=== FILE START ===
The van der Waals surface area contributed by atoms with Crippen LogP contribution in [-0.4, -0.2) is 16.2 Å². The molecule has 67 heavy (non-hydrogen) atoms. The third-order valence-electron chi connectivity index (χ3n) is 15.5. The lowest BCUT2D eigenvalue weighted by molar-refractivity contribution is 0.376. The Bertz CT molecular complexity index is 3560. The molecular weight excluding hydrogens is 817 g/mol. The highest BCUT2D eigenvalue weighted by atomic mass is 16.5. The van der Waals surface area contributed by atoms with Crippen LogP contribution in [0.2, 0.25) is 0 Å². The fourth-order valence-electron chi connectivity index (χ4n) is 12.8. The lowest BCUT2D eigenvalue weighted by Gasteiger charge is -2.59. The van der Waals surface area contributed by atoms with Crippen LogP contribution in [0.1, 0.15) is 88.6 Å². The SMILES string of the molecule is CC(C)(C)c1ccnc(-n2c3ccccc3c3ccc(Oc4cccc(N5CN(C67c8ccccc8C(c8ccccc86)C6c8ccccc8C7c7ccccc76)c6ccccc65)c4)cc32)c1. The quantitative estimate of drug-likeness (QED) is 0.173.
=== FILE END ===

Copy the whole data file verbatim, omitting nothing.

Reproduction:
The van der Waals surface area contributed by atoms with Crippen LogP contribution in [-0.4, -0.2) is 16.2 Å². The molecule has 67 heavy (non-hydrogen) atoms. The third-order valence-electron chi connectivity index (χ3n) is 15.5. The lowest BCUT2D eigenvalue weighted by molar-refractivity contribution is 0.376. The Bertz CT molecular complexity index is 3560. The molecular weight excluding hydrogens is 817 g/mol. The highest BCUT2D eigenvalue weighted by atomic mass is 16.5. The van der Waals surface area contributed by atoms with Crippen LogP contribution in [0.2, 0.25) is 0 Å². The fourth-order valence-electron chi connectivity index (χ4n) is 12.8. The lowest BCUT2D eigenvalue weighted by Gasteiger charge is -2.59. The van der Waals surface area contributed by atoms with Crippen LogP contribution in [0.1, 0.15) is 88.6 Å². The SMILES string of the molecule is CC(C)(C)c1ccnc(-n2c3ccccc3c3ccc(Oc4cccc(N5CN(C67c8ccccc8C(c8ccccc86)C6c8ccccc8C7c7ccccc76)c6ccccc65)c4)cc32)c1. The quantitative estimate of drug-likeness (QED) is 0.173.